ALAINN: “BEAUTIFUL, FINE, LOVELY”. (IRISH) OLD IRISH ÁLAIND‎

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(Silene conoidea)

Common Name Latin Name Plant Family
Silene conoidea
Caryophyllaceae

None known

  • Medicinal Use

    The plant is said to be emollient and is used in baths or as a fumigant[240].

    The juice of the plant is used in the treatment of ophthalmia[240].

  • Edible Use

    None known

  • Cautionary Notes

    Although no mention of toxicity has been seen for this species, it does contain saponins. Although toxic, these substances are very poorly absorbed by the body and so tend to pass through without causing harm. They are also broken down by thorough cooking. Saponins are found in many plants, including several that are often used for food, such as certain beans. It is advisable not to eat large quantities of food that contain saponins. Saponins are much more toxic to some creatures, such as fish, and hunting tribes have traditionally put large quantities of them in streams, lakes etc in order to stupefy or kill the fish[K].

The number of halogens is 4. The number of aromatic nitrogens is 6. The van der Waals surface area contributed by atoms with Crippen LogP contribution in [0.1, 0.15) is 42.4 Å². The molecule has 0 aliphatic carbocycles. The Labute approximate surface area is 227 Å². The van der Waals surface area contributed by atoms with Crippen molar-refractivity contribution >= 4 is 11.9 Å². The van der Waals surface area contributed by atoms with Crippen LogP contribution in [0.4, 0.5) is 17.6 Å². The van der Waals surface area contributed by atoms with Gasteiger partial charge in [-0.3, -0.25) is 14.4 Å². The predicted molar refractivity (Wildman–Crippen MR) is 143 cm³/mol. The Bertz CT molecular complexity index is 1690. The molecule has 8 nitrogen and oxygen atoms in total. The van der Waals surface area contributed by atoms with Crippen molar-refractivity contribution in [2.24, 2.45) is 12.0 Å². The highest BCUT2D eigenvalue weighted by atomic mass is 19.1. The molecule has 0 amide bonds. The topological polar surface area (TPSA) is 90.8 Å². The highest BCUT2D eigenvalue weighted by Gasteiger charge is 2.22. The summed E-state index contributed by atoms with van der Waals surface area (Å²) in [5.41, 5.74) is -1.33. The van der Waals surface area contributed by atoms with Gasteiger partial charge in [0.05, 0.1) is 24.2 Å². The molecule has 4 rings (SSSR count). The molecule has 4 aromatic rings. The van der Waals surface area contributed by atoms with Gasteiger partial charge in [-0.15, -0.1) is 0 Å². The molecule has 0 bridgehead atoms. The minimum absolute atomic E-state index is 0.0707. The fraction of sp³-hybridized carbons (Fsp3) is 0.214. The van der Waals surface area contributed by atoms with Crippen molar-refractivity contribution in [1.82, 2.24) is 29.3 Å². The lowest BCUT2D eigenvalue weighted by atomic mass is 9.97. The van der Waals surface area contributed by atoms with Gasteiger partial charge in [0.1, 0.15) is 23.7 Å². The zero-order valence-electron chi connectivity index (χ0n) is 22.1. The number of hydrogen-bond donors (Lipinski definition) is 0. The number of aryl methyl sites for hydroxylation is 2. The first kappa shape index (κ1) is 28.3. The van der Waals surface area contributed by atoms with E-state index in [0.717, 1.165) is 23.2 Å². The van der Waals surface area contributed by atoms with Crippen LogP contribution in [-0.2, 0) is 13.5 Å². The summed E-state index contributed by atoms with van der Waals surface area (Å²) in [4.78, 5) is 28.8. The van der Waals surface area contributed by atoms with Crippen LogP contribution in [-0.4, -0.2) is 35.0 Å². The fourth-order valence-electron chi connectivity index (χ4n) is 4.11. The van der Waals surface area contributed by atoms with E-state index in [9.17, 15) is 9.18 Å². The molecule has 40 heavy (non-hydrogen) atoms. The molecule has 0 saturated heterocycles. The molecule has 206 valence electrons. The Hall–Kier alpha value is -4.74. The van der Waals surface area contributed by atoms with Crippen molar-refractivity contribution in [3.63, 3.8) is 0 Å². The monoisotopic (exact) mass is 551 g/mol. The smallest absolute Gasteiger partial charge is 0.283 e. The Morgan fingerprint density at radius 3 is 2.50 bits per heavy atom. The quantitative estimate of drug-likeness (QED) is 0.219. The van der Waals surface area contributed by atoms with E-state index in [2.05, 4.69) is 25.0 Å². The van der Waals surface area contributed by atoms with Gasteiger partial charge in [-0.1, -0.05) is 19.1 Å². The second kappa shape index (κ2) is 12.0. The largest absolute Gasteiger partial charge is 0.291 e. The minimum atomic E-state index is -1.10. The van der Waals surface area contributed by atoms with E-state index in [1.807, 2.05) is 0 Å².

Cultivation & Habitat

Seed – sow spring in situ.
Prefers a well-drained moisture retentive light loamy soil in a sunny position[1, 200].
Mediterranean to E. Asia – India. A casual near ports in Britain.

Become ungovernable, break the chains of the matrix; grow and forage your own food and medicine.

*None of the information on this website qualifies as professional medical advice. Take only what resonates with your heart and use your own personal responsibility for what’s best for you. For more information [brackets] [000], see bibliography.